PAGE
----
Blog Archives

Diversification

Uhhhhh…. ya that all looks good. LET IT RIIIIIDE

Playing off of my last post on mutual funds, I wanted to say something about diversification. Wall Street, FA’s, and basically anyone involved with finance has increasingly banged into us the idea of diversification. It’s the old theory of “don’t put all your eggs in one basket”. While this is a great way to reduce risk, it’s also a great way to put a ceiling on returns. Take a minute to think about some of the richest people in the world, many of which happen to be in finance. Bill Gates–Microsoft. Carlos Slim–Mexican Telecoms. Warren Buffett–Berkshire Hathaway. The list is long as fuck, but you get the idea. All these guys were/are FAR from diversified. They focused on one area, and crushed it. While diversification is good for someone who can’t afford to lose, it’s not very useful for those looking to really make some money.

Why do you invest your savings? Not to have the smallest losses, but to have the biggest returns. If you hand your money off to a broker who is WILD good at trading options, why would you want him to invest some of your money in commodities? This isn’t to say you shouldn’t keep some money invested in safe assets, such as Treasuries/gold/low-volatility currencies, but if you think the tech industry is going to skyrocket, what’s the point of having 50% exposure to tech stocks and 50% exposure to say, utility stocks? Like life in general, you should stick to what you’re good at with investing. You can’t allow emotions to dictate your trades, and you can’t be good at every strategy. Speaking of which, just handed in some homework for an econ class, part of which was a problem about diversification. If I split my exposure to half China and half US, my expected utility is greater than just investing in the US! Dope! I think Jing Zhang woulda been pissed if I wrote “fuck that” as my answer.

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Equities keep plummeting

Dow is down 172 11,951 and S&P is down 18 to 1,270 on the day. I’m beginning to get the feeling that the markets are playing off the news too much. Not only that, but expectations for the year were just incredibly too high. Now, Obama’s analogy of “if you get hit by a truck… it’s gonna take a while to mend ya know?” may be extremely retared, but he’s not wrong on the original point. You don’t have the Dow literally lose like 50% over a year and a half and just expect 3% yearly growth right off the bat. To reiterate what many have pointed out, this was the worst recession we’ve had since the Great Depression. These high expectations are only hindering growth. Record corporate profits obviously imply they’re hoarding a lot of cash, but it’s not like they’re gonna keep it forever. That money will be reinvested. Unemployment will eventually decrease. Have some faith in the market.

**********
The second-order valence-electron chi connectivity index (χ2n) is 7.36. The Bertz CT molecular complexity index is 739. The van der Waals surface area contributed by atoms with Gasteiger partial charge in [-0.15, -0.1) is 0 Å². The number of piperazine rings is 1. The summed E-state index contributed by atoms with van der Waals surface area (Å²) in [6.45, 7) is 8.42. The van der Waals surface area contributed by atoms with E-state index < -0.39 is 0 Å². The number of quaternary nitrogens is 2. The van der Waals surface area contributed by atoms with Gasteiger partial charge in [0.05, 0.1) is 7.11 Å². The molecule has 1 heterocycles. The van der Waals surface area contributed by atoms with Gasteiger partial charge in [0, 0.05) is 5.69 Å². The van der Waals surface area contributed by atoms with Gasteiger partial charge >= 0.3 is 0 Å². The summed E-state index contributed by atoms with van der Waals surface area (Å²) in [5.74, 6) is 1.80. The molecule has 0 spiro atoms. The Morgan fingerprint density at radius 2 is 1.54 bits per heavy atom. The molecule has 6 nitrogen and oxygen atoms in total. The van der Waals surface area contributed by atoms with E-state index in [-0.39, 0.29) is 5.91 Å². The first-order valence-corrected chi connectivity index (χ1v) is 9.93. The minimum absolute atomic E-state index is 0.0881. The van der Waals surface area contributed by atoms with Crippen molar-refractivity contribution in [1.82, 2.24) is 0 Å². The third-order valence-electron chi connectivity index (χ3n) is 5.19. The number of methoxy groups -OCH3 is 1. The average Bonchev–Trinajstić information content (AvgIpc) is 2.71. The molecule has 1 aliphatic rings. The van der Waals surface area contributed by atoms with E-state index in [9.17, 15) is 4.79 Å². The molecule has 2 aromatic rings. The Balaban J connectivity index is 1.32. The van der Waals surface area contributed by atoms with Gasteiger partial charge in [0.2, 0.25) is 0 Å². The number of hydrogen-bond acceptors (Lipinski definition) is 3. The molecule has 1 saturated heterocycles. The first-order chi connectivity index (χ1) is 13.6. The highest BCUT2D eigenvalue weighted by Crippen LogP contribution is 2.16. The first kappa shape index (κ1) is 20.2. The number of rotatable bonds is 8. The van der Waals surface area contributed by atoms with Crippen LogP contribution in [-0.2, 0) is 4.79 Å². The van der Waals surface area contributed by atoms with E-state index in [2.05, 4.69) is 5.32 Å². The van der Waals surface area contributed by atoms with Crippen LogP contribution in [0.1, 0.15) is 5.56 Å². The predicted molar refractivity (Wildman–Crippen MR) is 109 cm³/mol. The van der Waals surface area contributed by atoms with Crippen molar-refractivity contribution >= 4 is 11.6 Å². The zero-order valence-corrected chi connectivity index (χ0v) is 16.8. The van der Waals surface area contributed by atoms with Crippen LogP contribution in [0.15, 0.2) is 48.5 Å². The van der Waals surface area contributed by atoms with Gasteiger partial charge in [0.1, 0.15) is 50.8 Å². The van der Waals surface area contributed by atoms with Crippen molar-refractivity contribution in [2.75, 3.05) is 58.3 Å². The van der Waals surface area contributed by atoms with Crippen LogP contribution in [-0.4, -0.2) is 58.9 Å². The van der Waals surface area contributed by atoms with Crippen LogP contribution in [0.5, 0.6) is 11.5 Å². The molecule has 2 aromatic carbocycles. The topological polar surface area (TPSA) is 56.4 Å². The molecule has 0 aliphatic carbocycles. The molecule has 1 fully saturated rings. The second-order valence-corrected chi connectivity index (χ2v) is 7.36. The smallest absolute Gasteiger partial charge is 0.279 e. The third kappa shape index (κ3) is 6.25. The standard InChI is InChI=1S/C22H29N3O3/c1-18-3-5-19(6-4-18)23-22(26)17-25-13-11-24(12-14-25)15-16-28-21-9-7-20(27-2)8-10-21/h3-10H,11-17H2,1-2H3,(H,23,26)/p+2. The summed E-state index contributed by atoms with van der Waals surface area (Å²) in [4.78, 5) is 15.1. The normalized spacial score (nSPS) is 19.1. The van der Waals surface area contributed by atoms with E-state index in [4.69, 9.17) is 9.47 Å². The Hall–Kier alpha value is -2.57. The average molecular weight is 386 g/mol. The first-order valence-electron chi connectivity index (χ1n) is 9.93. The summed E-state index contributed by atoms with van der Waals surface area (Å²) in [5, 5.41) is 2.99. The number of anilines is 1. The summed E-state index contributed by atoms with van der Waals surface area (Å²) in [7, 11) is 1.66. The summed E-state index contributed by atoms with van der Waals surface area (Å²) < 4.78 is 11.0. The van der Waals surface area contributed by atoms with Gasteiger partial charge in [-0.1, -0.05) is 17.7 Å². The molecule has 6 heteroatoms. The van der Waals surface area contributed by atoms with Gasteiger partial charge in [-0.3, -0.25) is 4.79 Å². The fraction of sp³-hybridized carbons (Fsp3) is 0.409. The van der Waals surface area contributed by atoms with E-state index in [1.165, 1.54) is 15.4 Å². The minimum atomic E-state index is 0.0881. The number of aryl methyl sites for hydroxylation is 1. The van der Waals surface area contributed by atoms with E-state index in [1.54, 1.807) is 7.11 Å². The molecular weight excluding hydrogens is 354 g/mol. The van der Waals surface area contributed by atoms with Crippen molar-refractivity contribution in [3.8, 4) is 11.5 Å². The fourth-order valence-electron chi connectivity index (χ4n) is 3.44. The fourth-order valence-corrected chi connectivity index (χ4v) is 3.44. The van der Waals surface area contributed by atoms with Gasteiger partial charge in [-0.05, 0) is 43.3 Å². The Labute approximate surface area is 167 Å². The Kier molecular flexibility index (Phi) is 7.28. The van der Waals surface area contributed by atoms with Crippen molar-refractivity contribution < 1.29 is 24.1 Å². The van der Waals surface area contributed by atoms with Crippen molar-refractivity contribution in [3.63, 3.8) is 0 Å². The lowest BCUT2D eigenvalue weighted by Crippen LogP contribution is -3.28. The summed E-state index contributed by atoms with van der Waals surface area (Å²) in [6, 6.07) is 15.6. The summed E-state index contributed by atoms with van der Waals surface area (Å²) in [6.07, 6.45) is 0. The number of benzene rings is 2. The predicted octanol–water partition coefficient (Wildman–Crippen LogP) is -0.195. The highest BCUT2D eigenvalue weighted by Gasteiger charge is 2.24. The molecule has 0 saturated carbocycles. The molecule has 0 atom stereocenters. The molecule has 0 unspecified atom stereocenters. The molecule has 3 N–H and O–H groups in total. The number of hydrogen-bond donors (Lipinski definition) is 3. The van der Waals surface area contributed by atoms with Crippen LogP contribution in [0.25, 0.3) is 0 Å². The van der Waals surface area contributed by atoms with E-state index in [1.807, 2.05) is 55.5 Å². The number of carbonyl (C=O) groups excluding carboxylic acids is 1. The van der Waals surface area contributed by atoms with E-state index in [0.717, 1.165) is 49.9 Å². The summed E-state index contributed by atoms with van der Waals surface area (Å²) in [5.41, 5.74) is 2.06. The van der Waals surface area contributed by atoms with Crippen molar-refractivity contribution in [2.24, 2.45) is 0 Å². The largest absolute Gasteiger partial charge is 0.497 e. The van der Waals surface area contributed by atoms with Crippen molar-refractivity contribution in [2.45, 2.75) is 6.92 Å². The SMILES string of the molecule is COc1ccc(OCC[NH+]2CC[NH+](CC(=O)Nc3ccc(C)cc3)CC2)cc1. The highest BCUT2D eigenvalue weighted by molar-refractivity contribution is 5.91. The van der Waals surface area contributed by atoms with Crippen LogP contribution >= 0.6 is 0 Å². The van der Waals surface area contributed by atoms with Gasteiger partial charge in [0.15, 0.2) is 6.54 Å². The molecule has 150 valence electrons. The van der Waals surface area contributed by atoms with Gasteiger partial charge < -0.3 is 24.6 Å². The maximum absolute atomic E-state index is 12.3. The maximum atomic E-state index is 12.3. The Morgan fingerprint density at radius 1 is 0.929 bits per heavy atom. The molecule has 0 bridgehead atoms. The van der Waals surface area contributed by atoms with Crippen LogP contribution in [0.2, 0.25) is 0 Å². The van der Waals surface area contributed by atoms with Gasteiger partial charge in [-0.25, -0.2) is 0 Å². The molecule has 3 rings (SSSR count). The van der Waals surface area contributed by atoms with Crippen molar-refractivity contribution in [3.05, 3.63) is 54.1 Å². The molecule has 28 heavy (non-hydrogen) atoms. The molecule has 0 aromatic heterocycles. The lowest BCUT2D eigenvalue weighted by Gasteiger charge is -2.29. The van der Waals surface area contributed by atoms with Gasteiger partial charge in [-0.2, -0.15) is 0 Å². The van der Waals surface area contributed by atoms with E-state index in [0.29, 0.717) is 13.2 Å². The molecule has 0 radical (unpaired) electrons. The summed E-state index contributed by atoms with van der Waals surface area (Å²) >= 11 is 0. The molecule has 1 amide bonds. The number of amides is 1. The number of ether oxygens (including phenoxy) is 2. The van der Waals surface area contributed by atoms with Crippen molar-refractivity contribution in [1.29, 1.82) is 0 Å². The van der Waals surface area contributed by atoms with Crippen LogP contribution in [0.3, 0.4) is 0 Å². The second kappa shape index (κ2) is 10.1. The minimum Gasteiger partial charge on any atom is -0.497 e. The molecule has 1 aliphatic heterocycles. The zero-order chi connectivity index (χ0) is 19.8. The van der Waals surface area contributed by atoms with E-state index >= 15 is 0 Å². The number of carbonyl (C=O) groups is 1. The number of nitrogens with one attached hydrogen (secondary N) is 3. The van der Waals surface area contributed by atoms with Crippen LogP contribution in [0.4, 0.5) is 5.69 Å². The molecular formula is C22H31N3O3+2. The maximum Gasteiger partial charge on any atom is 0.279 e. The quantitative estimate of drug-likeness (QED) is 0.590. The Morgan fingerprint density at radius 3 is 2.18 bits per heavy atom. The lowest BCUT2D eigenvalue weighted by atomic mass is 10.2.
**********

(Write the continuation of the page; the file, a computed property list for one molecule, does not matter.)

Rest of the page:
Larry Fink was on CNBC today giving his insights. Dudes a baller, I usually believe almost everything he says. Plus he just doesn’t look like a scumbag. He’s bullish on equities. One of his main reasons is the fact that the bond market is extremely overstuffed. I just posted a day or two ago about how some people are hoppin’ on bonds because they’re just looking for any safe rate of return. Well, there’s almost no profit opportunity now. The private sector benefitting a lot with the weak dollar and are in a great position to grow. Honestly, there’s not much room for this economy to go south unless you consider a depression a possibility. Which it’s not, and a “double dip” won’t happen either. There’s far too much liquidity for another recession. The worst possibility I see is just very slow growth for another year or two from uneasy investment. But the markets, and the economy as well, will pick up.

As for my thoughts on the speculation of QE3, I’ve found myself getting consistently annoyed of those who say it has failed. Investment has increased over the past year. The unemployment rate has dropped over 1% since it started, and I’d venture to say that without QE it wouldn’t have dropped nearly that much (as in it would probably be the same). People are so quick to say QE has failed because the growth is so slow, but where’s the evidence that the economy would be in a better position without it? I don’t see it and I haven’t heard it. All these fuckin’ bears are just scaring everybody, that’s what I think. A little more optimism would help ease consumer confidence.